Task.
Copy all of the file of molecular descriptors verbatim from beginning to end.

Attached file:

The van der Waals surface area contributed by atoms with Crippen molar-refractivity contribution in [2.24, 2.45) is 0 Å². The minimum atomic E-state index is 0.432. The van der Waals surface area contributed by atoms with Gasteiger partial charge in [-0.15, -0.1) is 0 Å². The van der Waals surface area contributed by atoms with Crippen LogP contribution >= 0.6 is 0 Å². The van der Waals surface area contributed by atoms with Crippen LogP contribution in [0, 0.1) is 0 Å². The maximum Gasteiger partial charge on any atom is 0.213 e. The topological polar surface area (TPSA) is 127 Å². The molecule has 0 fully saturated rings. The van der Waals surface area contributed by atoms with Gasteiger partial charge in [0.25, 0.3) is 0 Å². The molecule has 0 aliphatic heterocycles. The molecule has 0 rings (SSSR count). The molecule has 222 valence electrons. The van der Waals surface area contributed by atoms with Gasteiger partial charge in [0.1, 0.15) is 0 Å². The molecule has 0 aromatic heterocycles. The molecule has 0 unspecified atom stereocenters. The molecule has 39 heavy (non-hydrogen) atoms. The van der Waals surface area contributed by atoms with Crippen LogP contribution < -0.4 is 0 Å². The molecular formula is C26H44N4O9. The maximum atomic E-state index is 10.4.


The van der Waals surface area contributed by atoms with Crippen molar-refractivity contribution in [2.24, 2.45) is 0 Å². The minimum atomic E-state index is 0.432. The van der Waals surface area contributed by atoms with Gasteiger partial charge in [-0.15, -0.1) is 0 Å². The van der Waals surface area contributed by atoms with Crippen LogP contribution >= 0.6 is 0 Å². The van der Waals surface area contributed by atoms with Crippen LogP contribution in [0, 0.1) is 0 Å². The maximum Gasteiger partial charge on any atom is 0.213 e. The topological polar surface area (TPSA) is 127 Å². The molecule has 0 fully saturated rings. The van der Waals surface area contributed by atoms with Gasteiger partial charge in [0.25, 0.3) is 0 Å². The molecule has 0 aliphatic heterocycles. The molecule has 0 rings (SSSR count). The molecule has 222 valence electrons. The van der Waals surface area contributed by atoms with Gasteiger partial charge in [0.1, 0.15) is 0 Å². The molecule has 0 aromatic heterocycles. The molecule has 0 unspecified atom stereocenters. The molecule has 39 heavy (non-hydrogen) atoms. The van der Waals surface area contributed by atoms with Crippen LogP contribution < -0.4 is 0 Å². The molecular formula is C26H44N4O9. The maximum atomic E-state index is 10.4.